10 Terry 06.01.11 at 11:21 am

I have to 2 year old Chihuha mixed with a Min Pin and he doesn’t like to sleep in his bed or eat dog food. When everyone is going to sleep he choses a bed to fall asleep in and periodically during the night he will enter different rooms and sleep with each family member. We thought it was his need for human body heat.I think he believes he is a human.

11 Delana 08.15.11 at 10:26 pm

I have a 6 month old maltese/shitzu mix and he is a very adorable and lovable puppy, but he does have aggression problem and likes to bite and snap at me and family members, and we say “no biting!” he stops but starts snaping and barking and growling again, he is a sweet puppy but this problem is getting out of hand and im running out of ideas. I let him sleep in my bed sometimes but he doesn’t seem to like the bed because he moves around alot as if he is trying to find a comfortable spot so i believe he prefers the floor. Help please!!!

12 Wayne Booth 08.18.11 at 3:38 pm

Delana, if your in the Nashville area give me a call @ 615-776-9663. I work with that do everyday.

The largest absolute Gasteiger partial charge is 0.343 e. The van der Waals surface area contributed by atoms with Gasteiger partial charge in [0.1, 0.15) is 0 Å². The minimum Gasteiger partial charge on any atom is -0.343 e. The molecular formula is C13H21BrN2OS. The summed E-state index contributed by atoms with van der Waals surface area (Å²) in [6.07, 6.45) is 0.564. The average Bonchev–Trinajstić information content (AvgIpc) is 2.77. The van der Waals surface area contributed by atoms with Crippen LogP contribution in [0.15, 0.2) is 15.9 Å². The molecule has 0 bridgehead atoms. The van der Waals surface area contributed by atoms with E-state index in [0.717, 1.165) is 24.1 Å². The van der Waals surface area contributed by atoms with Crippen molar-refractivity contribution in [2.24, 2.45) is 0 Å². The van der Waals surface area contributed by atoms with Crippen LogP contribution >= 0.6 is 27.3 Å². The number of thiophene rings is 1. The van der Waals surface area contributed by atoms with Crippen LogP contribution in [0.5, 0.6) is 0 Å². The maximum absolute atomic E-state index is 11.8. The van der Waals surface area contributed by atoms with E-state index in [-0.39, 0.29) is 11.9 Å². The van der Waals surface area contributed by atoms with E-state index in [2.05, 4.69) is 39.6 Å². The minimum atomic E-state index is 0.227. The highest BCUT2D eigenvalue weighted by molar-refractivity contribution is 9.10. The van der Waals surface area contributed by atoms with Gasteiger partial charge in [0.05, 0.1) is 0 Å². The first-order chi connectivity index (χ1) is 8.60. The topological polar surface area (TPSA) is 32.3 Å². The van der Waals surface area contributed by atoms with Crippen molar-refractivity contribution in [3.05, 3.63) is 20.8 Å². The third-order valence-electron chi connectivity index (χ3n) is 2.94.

Wayne

13 Dee 09.02.11 at 1:24 am

I have had a5 year old shih tzu cross for about 4or5 months now and he has his own bed on the floor of my room. I usually let him on my bed for an hour or so when I’m reading, but then when it’s time to go to sleep I put him in his bed. This has really worked well for us however on occasion he has jumped up on my bed in the night to curl up at the foot.

14 Crystal 11.25.11 at 9:28 pm

My dog is the most perfect bed-mate. She gets up when invited and jumps right back down when asked to leave. I often stay up late and if she goes to sleep before me, she sleeps in her bed (on the floor next to the kitchen table) or on the couch (where she likes to spend most of the day… which is fine with me). If I’m at the table typing and working she’s right by me even if she’s sleeping or if I’m up reading she likes to be in that general area, but really isn’t glued to me or over attached. I’m at the table right now and she’s on the couch. The only thing is, if she goes to sleep before me (couch or her bed only…. She won’t get in my bed without me. I see that as her way of respecting that it’s my space that I allow her into). I never know whether to wake her up and bring her to bed with me or just leave her there and go to bed on my own. I like her in my bed, she’s well tempered and stays on her side (I’m a bed hog… and she’s an 11lb chihuahua/jack russell mix) But if I leave her on the couch or in her bed and go to sleep on my own, sometimes an hour later when she realized I’m asleep in there she cries at the door until I let her in (I like to sleep with my door closed). My only question is, when I go to sleep later her, is it better to wake her up and bring her to bed with me or leave her asleep and hope she stops crying to be let in? Thanks!